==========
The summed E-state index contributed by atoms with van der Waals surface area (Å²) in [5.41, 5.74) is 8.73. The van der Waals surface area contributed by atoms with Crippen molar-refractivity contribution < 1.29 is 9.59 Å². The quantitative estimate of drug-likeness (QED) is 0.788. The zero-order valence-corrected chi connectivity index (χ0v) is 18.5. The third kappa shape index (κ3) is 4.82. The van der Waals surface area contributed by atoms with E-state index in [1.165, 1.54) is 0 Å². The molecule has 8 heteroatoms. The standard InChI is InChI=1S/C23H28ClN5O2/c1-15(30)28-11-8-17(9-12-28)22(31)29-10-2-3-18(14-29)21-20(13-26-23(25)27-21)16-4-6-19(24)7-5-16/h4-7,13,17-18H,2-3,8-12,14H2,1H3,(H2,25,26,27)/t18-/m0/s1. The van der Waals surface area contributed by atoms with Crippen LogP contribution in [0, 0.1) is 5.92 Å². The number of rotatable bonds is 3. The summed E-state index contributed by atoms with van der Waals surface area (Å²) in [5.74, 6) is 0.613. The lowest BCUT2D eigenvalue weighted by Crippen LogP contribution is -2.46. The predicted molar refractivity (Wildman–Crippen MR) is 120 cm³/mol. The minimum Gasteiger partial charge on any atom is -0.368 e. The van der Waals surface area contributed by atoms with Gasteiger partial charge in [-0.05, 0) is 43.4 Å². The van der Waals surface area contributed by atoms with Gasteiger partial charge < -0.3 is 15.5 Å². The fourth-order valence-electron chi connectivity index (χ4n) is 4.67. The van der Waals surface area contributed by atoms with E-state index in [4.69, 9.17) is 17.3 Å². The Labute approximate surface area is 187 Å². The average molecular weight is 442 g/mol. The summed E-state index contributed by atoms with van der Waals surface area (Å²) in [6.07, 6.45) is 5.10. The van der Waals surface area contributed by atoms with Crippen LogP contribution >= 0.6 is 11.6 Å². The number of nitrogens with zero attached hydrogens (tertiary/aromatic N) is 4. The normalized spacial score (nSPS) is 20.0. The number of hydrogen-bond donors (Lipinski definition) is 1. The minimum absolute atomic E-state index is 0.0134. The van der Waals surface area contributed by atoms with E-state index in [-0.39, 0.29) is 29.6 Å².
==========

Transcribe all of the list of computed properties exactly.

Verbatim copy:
The summed E-state index contributed by atoms with van der Waals surface area (Å²) in [5.41, 5.74) is 8.73. The van der Waals surface area contributed by atoms with Crippen molar-refractivity contribution < 1.29 is 9.59 Å². The quantitative estimate of drug-likeness (QED) is 0.788. The zero-order valence-corrected chi connectivity index (χ0v) is 18.5. The third kappa shape index (κ3) is 4.82. The van der Waals surface area contributed by atoms with E-state index in [1.165, 1.54) is 0 Å². The molecule has 8 heteroatoms. The standard InChI is InChI=1S/C23H28ClN5O2/c1-15(30)28-11-8-17(9-12-28)22(31)29-10-2-3-18(14-29)21-20(13-26-23(25)27-21)16-4-6-19(24)7-5-16/h4-7,13,17-18H,2-3,8-12,14H2,1H3,(H2,25,26,27)/t18-/m0/s1. The van der Waals surface area contributed by atoms with Crippen LogP contribution in [0, 0.1) is 5.92 Å². The number of rotatable bonds is 3. The summed E-state index contributed by atoms with van der Waals surface area (Å²) in [5.74, 6) is 0.613. The lowest BCUT2D eigenvalue weighted by Crippen LogP contribution is -2.46. The predicted molar refractivity (Wildman–Crippen MR) is 120 cm³/mol. The minimum Gasteiger partial charge on any atom is -0.368 e. The van der Waals surface area contributed by atoms with Gasteiger partial charge in [-0.05, 0) is 43.4 Å². The van der Waals surface area contributed by atoms with Gasteiger partial charge < -0.3 is 15.5 Å². The fourth-order valence-electron chi connectivity index (χ4n) is 4.67. The van der Waals surface area contributed by atoms with E-state index in [4.69, 9.17) is 17.3 Å². The Labute approximate surface area is 187 Å². The average molecular weight is 442 g/mol. The summed E-state index contributed by atoms with van der Waals surface area (Å²) in [6.07, 6.45) is 5.10. The van der Waals surface area contributed by atoms with Crippen LogP contribution >= 0.6 is 11.6 Å². The number of nitrogens with zero attached hydrogens (tertiary/aromatic N) is 4. The normalized spacial score (nSPS) is 20.0. The number of hydrogen-bond donors (Lipinski definition) is 1. The minimum absolute atomic E-state index is 0.0134. The van der Waals surface area contributed by atoms with E-state index in [-0.39, 0.29) is 29.6 Å².